Chicago’s city treasurer wants to reverse lending inequities by depositing tax dollars in smaller, local banks




City Treasurer Melissa Conyears-Ervin said Thursday she’s determined to reverse lending inequities that have made it more difficult for people of color to buy and improve homes and start new businesses — and she plans to do that, in part, by depositing tax dollars in smaller, local banks.

Two days after retiring Inspector General Joe Ferguson shined an unflattering light on the longstanding problem, Conyears-Ervin highlighted her own efforts to solve it.

She pointed to the “Equity in Banking Commission” she created with State Treasurer Mike Frerichs to pressure big banks to start lending in South Side and West Side neighborhoods still suffering from decades of disinvestment.

And she pointed to the ordinance she championed that lowered the bar for banks vying to become so-called “municipal depositories,” holding up to $400 million of Chicago’s tax dollars.

Instead of forcing banks seeking to hold city funds to “collateralize” those deposits at a rate of 102%, the guarantee intended to protect the city’s money beyond the FDIC-guaranteed $250,000 was reduced to 100%.

“If we’re asking for you to collateralize it more than what it’s even valued at, at 100%, what the banks are telling us is — especially smaller banks — they can’t afford that. That’s money they’re not able to lend out to the community. That’s money that they’re not able to make more money off of to help them stay in business,” the treasurer said.

“In order for us to do business with the smaller community banks, they first have to apply. And we have to be able to encourage them to apply. So we need to take away these burdens … so we can give them more money to lend. … To be able to tell the community banks, ‘We do not want it to be a burden on you to hold our money. We want it to help you and to help residents.’”

In a scathing audit released earlier this week, retiring Inspector General Joe Ferguson concluded the city continues to deposit millions of tax dollars in banks that engage in discriminatory lending practices because the Department of Finance is not using the tools it has to stop it.

Banks designated as “municipal depositories” have long been accused of investing far more money in majority-white neighborhoods than in communities of color.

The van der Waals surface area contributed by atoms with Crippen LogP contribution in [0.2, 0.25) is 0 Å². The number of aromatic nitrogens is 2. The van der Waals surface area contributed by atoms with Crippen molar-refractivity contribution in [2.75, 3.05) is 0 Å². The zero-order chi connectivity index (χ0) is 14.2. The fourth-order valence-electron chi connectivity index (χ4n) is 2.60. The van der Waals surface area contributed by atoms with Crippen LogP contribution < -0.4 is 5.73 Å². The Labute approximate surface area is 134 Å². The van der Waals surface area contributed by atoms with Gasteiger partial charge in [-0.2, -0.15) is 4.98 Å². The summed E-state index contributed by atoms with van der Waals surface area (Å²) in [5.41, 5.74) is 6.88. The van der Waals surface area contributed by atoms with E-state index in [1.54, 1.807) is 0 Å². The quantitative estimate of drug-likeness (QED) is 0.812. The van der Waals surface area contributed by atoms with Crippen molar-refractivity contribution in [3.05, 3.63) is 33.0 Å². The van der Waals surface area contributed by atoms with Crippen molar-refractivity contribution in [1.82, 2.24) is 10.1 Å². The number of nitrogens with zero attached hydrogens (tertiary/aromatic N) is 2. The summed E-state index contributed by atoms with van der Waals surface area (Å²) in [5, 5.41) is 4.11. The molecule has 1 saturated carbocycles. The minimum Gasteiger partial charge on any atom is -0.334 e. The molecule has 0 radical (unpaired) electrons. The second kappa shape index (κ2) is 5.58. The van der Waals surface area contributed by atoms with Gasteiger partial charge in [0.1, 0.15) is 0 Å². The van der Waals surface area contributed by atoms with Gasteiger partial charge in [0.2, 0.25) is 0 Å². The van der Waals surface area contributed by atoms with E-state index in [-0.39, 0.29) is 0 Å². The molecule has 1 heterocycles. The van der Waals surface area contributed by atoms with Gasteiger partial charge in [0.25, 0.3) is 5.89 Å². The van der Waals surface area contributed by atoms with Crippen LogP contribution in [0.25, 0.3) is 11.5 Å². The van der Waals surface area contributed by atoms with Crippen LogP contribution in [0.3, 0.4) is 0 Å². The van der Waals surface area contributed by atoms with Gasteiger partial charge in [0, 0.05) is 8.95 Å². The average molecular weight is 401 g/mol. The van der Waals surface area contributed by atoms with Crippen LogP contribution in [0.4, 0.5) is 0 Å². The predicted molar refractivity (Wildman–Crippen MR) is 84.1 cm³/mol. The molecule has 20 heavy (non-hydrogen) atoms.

The most recent study documenting those inequities was conducted by WBEZ-FM (91.5). It showed banks lend 12 cents in Black neighborhoods and 13 cents in Hispanic neighborhoods for every $1 they lend in white neighborhoods.

To promote “diversity, inclusion and equity” in lending, Chicago’s “Responsible Banking Ordinance” requires banks receiving city deposits to submit detailed information about their lending practices.

Ferguson’s audit revealed “rigorous collection” of the legally-required information — but “no substantive evaluation” of that information.

The Department of Finance “does identify potentially predatory loans” and follows up with banks to inquire about the “specific conditions underlying” those loans. But the department has “never declined to designate a bank as a municipal depository on the basis of such lending conduct.”

“Without undertaking a substantive evaluation of each bank seeking designation,” the audit states, the finance department “cannot identify demographic disparities in banking activities. Banks may then continue to lend inequitably across Chicago while the city continues to partner with them.”

On Thursday, Conyears-Ervin was asked why the city doesn’t simply put its money where its mouth is — by saving the 13 coveted slots as municipal depositories for banks that invest in long-neglected South and West Side neighborhoods.

“The best way to do it is to have other banks to put money in. Right now, we’re still trying to encourage other banks to apply,” she said.

The last time she testified before the City Council’s Finance Committee on the longstanding lending controversy, Conyears-Ervin appealed to aldermen — who include her husband, Ald. Jason Ervin (28th).

“Please let me know what your neighborhood banks are.,” she said then. “I want to reach out to them personally. I don’t even know if any treasurer has ever done this in history. This is how intimately involved I am with this process. I am just being non-traditional at this point because I think that’s what it’s going to take,” Conyears-Ervin said.

“We’re certainly hoping that it will make a difference because our residents [deserve better]. It’s not fair. They should have access to capital. … We want to do business with people that want to do business with all of our residents. There are 77 neighborhoods in Chicago. And it is only fair that 77 neighborhoods have access to capital.”







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